Claire Foltz is excited that multiple-choice tests are becoming somewhat passé at Glen Oak High School in Ohio. Foltz and her classmates will soon be able to enroll in International Baccalaureate (IB) classes, which aim “to develop lifelong learners who think globally and act locally to create a better and more peaceful world,” reports
Glen Oak High School has gone through a three-year process of preparing to become an IB school because of the way that it forms and shapes learners and citizens. The school is only one of 22 in Ohio that offer the program, and part of an international community of 2,500 IB schools.
CantonRep.com says that the main difference between IB and traditional classes revolves around the methods through which students are “demonstrating knowledge.” Traditional classes frequently rely on students regurgitating information to determine whether they’ve reached a certain level of mastery. IB classes ask students to go deeper, researching topics and applying that learning to their local community.
At Glen Oak, the IB classes will allow students to demonstrate knowledge through oral presentations, large research papers, and completion of community service projects. Foltz described her excitement with the transition: ““I like to be able to explain myself and I like presentations . . . so I think it’s going to be a lot more effective for me. I think it’s a good change.”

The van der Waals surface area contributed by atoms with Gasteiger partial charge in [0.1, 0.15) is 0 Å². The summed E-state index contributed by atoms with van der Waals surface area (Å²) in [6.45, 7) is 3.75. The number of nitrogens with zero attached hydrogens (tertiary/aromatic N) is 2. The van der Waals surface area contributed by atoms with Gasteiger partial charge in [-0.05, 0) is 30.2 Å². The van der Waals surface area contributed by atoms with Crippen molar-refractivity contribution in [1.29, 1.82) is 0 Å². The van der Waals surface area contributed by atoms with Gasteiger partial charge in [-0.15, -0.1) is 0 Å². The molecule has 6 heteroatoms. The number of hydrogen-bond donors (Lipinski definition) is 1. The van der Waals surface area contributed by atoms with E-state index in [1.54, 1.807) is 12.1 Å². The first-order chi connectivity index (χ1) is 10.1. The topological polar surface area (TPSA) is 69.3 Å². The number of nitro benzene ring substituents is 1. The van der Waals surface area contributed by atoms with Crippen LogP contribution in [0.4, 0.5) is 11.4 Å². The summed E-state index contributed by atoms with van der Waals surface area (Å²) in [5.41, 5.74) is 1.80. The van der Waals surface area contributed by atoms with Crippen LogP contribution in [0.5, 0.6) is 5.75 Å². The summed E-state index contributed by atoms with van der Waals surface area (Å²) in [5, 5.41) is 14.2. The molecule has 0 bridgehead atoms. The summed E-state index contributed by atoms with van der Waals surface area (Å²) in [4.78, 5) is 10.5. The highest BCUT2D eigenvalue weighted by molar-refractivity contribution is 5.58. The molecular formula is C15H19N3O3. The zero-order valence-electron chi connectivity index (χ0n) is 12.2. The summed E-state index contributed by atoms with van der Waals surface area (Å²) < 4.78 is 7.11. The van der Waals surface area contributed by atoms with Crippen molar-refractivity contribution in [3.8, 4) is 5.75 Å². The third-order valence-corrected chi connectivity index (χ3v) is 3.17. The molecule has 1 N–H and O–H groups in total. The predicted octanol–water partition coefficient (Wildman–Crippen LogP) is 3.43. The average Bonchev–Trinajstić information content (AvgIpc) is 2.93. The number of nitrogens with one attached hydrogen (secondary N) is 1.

Classes will be offered across the spectrum of academic content, including: “varying levels of English, French and Spanish, global politics, biology and physics and varying levels of math, music and visual arts.”
Administrators at Glen Oak are excited about the benefits that IB classes will have for students beyond their time in the classroom. Emily Palmer, the program’s coordinator, feels that by exposing students to a more robust learning process they are better prepared to become lifelong learners. She said the goal is to have students, “believe in the heart of IB, which is to create a better world.”
In The Content of Their Character
, Notre Dame sociologist David Sikkink describes the IB model as “built on a broad and demanding liberal arts curriculum that includes ‘language acquisition’ and study of ‘individuals and societies,’ both of which help encourage an awareness of cultures worldwide. The program also requires the completion of an independent research essay and a service project.”
The IB model provides coherence for the work of a school beyond granting diplomas. Through its required capstone project, students must build the skills of independent inquiry. Sikkink says that the IB students studied in the School Cultures and Student Formation Project
at the Institute for Advanced Studies in Culture had to “be experts at managing their own time, since they were urged to maintain high academic performance in a very rigorous program.” The required service project can form dispositions of social concern that extend beyond the school walls.
Glen Oak anticipates that the IB program will draw families and students that are committed to this model of learning and service. Already, they have students and families who are excited about pursuing the character and skills outlined in the IB learner profile.
The IB learner profile
is helpful to educators in defining the qualities that they seek in their students—and then matching their curriculum and pedagogy to those goals. It is also useful in helping a school determine whether it should offer the IB program.